Are You Up To Date With 2017’s Health Trends?
The current world seems to be high on health and wellness. Health trends feature all round. It has become more of a lifestyle than a passing fad, with self-care being the latest element in the trend. Between CrossFit, inner-city marathons, wireless headphone dance-offs at sunrise, yoga in the park, kale smoothies and chia seeds, every day seems to deliver a new way to be healthier overall. Click on the link to see the 7 Instagram accounts that have made this hip.
Similar trends towards proactiveness in medical self-care have also been showing up. And, according to many of the speakers at the 2017 World Self-Medication Industry (WSMI) General Assembly Conference in Sydney last month, they all have a common theme: self-empowerment.
What is self-care?
Paul Sinclair, President of the Community Pharmacy Section at FIP, said at the WSMI Conference (2017) that, although varied, self-care is “the ability of individuals, families and communities to promote health, prevent disease, maintain health, [and] cope with illness and disability with or without the support of a healthcare provider.”
This, fundamentally, puts the responsibility of health and wellness in the hands of individuals – and they love it.
In previous decades, according to the Australian Self-Medication Industry (2017), people were generally reactive in their approach to health. They addressed it only when they felt unwell, and they did this by reaching out to their GPs. These days, however, individuals are driving their own health, rather than being driven by it
Cause of change
According to Andy Tisman’s presentation at the WSMI conference (2017), growth in consumer health is driven by several demographic and socio-economic trends, including:
Involvement & purchasing power
- Rise in disposable incomes
- Accelerated use of the Internet to search for alternatives
An ageing population
- Greater focus on preventive care
- Educated older adults with higher expectations
Rise in product availability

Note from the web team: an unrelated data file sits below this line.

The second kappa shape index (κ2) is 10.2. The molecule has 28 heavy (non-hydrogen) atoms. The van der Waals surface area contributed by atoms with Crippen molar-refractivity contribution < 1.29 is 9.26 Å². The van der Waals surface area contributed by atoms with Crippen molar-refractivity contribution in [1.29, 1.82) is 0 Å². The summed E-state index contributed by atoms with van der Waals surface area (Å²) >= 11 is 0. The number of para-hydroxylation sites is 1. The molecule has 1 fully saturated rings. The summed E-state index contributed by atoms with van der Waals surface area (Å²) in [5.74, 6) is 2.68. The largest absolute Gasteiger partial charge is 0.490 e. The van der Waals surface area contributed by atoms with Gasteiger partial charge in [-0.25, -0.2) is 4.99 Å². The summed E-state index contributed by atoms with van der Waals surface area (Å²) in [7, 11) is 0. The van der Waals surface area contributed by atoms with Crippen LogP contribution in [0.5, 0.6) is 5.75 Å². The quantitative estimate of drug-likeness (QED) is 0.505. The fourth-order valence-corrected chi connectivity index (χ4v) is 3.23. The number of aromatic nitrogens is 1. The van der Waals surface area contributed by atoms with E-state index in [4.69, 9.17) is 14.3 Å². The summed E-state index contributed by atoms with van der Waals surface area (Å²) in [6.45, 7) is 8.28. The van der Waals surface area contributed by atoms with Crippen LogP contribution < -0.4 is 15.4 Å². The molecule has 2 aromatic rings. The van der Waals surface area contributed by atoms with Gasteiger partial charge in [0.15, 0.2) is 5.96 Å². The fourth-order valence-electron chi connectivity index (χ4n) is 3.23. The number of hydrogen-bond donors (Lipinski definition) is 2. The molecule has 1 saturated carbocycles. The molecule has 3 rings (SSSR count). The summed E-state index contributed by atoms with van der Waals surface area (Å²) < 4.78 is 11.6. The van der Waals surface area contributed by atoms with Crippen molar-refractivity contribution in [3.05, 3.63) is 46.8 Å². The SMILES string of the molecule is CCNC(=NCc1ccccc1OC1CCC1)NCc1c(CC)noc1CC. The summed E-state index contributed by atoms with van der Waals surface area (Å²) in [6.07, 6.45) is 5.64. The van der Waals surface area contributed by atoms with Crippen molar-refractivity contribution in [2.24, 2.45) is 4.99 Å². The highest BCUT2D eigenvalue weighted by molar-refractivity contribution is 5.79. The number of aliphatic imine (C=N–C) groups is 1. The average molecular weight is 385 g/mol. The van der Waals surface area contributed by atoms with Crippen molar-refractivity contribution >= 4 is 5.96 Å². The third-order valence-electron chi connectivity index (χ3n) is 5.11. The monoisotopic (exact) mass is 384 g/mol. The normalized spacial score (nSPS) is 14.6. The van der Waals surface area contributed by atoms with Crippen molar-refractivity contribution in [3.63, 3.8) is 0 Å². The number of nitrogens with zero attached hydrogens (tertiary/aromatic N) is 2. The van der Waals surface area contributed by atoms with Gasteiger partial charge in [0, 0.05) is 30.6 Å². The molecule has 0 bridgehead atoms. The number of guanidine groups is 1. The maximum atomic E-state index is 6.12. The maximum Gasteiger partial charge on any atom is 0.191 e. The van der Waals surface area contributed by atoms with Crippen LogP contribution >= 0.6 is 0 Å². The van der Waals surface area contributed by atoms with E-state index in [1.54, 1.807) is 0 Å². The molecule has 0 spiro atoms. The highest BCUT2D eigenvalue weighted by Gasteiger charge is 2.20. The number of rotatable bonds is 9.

- Better access via multiple channels
- Increased switches from prescription to Over-the-Counter (OTC) products
Strong focus on wellness
- Seeking products to make consumers feel good and healthy
- More progressive younger generations
The Australian Self-Medication Industry (2017) adds that another driving factor for this change is that people are living longer, but experiencing lengthy periods of illness before death. Improving their health and increasing their quality of life is consequently becoming more of a priority for consumers.
Rise of the apps
The way that people understand and monitor their health is changing too. Dr Isabell Koinig from Alpen-Adria-Universität Klagenfurt (2017) shared that, with the ease of access to information, tracking, and customized health solutions, consumers are evolving from passive patients to active, health-conscious drivers. Tisman (2017) suggested that with more than 100,000 health apps on the market and 83% of consumers feeling that online and mobile tools help them to eat a healthy diet, smartphones have become an extension of healthcare.
Good for everyone
The trend towards self-empowered wellness doesn’t only benefit individuals and communities; it affects the whole economy. Brian McNamara, Chairman of the WSMI (2017) introduced the conference with this statement: the US saves $7 for every $1 of OTC sales; more than $100 billion a year. Further, he added that:
- In the UK, reduced doctors’ visits could save £2 billion annually.
- In Spain, switching 5% of medicines to OTCs could save €835 million a year.
- In Australia, $7.5 billion could be gained in productivity by using OTCs.
- Canada could save $458 million by using non-prescription medicines.
What’s being done
Koinig (2017) says study insights have found that “Reclassifying medicines to non-prescription status can contribute to the empowerment of patients by allowing them to make their own treatment choices. It can [also] have an impact in public health costs and ease the burden on busy healthcare professionals.”As a result, SMASA and other self-care advocates across the world are enabling the trend. For instance, Prof. Charlie Benrimoj, the Head of the UTS Graduate School of Health (2017), shared a new self-care model that has been implemented in Australia, Canada, and the UK, called Minor Ailment Services (MAS).The basic principles of MAS are to:
- Improve access to and delivery of essential primary care services
- Enhance the role of self-care
- Increase the use of the healthcare workforce
- Reduce healthcare costs
To the future
Looking ahead, it’s clear that we’re already thinking differently about our self-care, especially compared to previous decades. With an empowered population and an enabling network of professionals supporting it, trends like these may mean that everyone will get to live the most comfortable and healthy lives that they can. When it comes to health trends, don’t give it a blind eye.
Want to learn more about self-care and the new approach to health? Click on the link to find out.
For more info on our recommendations when it comes to taking care of yourself, read more here.